Percy Shaw – the Yorkshire inventor of the “Cat’s Eye”
The “Cat’s Eye” was invented in 1934 by Yorkshireman Percy Shaw and has no doubt saved thousands of lives on the roads over the years. This simple invention is still in use today and with more and more traffic on the roads, is more important than ever in defining where the centre of a road is in the dark.
Percy Shaw was born in Halifax, educated at Boothtown Board School and started work at a local cloth mill at the age of 13. After serving an apprenticeship as a wire drawer, he then entered the world of engineering in various low paid jobs, but gained enough experience to join his father’s new business repairing small machine tools at munitions factories during World War 1 and then mangles.
But when his father died in 1929, Shaw changed career and set himself up repairing roads as a road contractor. It was this career change which led to the invention which he is now famous for.
But the actual story behind the inspiration for the invention involves a hairy drive on local Yorkshire roads. Percy was driving down the Queensbury Road back to Halifax from the Dolphin Pub in Clayton Heights. Now the official story doesn’t mention alcohol, but you would imagine he may have had a pint or two! As there was a very steep drop on one side of the road, Shaw hadn’t realised he was too far over to the edge until a cat sitting on a fence by the side of the road, looked at the car and his headlights were reflected back to him.
He was able to take re-active action and avoid what could have been a fatal crash. Later in his life Shaw told many versions of this tale replacing the cat with headlights reflecting from tram tracks as an example, and strangely leaving the pub out of the story.
But whatever the truth about the incident, Percy Shaw who had always had a flair for invention set about replicating the effect of the cats eyes and realised that a glass sphere set in a casing would have a similar effect of reflecting the headlamps of a car in the dark.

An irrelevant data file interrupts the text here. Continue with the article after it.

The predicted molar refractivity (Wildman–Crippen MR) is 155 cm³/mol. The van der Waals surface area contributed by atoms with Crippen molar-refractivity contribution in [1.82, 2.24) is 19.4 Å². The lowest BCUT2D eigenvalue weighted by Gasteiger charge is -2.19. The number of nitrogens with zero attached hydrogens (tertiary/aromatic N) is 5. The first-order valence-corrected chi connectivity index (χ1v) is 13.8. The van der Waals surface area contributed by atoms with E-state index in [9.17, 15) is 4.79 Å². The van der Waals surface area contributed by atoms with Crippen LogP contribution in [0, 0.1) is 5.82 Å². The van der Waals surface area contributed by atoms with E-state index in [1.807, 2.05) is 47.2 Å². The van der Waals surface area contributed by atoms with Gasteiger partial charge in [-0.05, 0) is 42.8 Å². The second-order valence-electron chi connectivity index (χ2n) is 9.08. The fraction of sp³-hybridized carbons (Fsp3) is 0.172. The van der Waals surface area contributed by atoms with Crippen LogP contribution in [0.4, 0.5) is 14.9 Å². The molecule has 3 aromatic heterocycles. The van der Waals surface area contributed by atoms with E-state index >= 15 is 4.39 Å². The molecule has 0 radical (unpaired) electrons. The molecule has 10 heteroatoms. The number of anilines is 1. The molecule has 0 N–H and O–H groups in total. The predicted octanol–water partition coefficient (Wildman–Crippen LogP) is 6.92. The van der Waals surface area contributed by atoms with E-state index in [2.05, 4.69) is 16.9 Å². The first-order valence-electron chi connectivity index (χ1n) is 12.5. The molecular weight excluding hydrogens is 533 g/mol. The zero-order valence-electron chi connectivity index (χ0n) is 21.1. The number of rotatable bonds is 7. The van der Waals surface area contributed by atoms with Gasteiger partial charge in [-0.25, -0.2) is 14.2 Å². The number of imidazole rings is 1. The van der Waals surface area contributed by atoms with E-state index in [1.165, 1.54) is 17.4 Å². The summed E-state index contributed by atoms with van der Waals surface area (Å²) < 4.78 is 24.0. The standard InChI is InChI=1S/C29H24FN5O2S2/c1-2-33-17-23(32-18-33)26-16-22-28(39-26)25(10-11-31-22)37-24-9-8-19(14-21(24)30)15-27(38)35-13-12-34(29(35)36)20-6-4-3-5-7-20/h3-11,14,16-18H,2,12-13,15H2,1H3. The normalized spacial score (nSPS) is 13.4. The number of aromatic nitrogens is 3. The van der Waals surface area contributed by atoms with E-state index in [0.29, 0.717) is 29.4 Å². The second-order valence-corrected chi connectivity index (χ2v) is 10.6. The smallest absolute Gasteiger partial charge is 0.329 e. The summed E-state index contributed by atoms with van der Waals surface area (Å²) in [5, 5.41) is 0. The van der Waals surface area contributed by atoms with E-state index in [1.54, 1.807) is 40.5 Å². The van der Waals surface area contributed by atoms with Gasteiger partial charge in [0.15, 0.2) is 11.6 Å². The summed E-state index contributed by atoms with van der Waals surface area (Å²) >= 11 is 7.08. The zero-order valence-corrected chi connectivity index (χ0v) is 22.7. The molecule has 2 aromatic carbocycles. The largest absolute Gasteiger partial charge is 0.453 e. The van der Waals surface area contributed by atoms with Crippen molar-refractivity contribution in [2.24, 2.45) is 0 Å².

In 1934 he patented his design (which had been based on a 1927 Reflecting lens patent by Richard Hollins Murray) and set about manufacturing the road studs setting up a company called Reflected Roadstud Limited. The road studs soon became nicknamed Cats eyes after the
At first sales of the Cat’s Eyes were slow, but with the black outs brought in with the advent of World War 2, the Ministry of Transport started to make large orders. Production increased exponentially and Cat’s Eyes were exported all around the world.
A later patent evolved the design so that the glass sphere sat in a rubber shoe, which collected rainwater and washed the “eye” every time a car drove over it to keep it clean.
Percy Shaw received an OBE finally in the Queen’s birthday honours list and was listed as one of the 50 Greatest Yorkshire people in a Book published in 2005 by Bernard Ingram.
In later life he became very eccentric and during an interview with Alan Whicker admitted to having four televisions in his lounge all on with different channels but the sound turned down, so he could watch them all at once! He also loved, golf, smoking his pipe and driving around Calderdale in his beloved Roll’s Royce.
He died in 1986 having never been married but his invention still lives on today saving lives and lighting up the highways.
One final addition to the story – when local councils are relaying roads – cat’s eyes are taken up and cleaned before being re-laid. I was with some clients on a tour before lockdown and we passed a sign on the road saying “Cat’s Eyes Removed”. My American guests were horrified and thought we Brits had stopped to new levels of animal cruelty with people offering this sort of service. I had to explain what Cat’s Eyes actually were and why they had been removed. There was much hilarity in the car when they realised their fears were4 unfounded!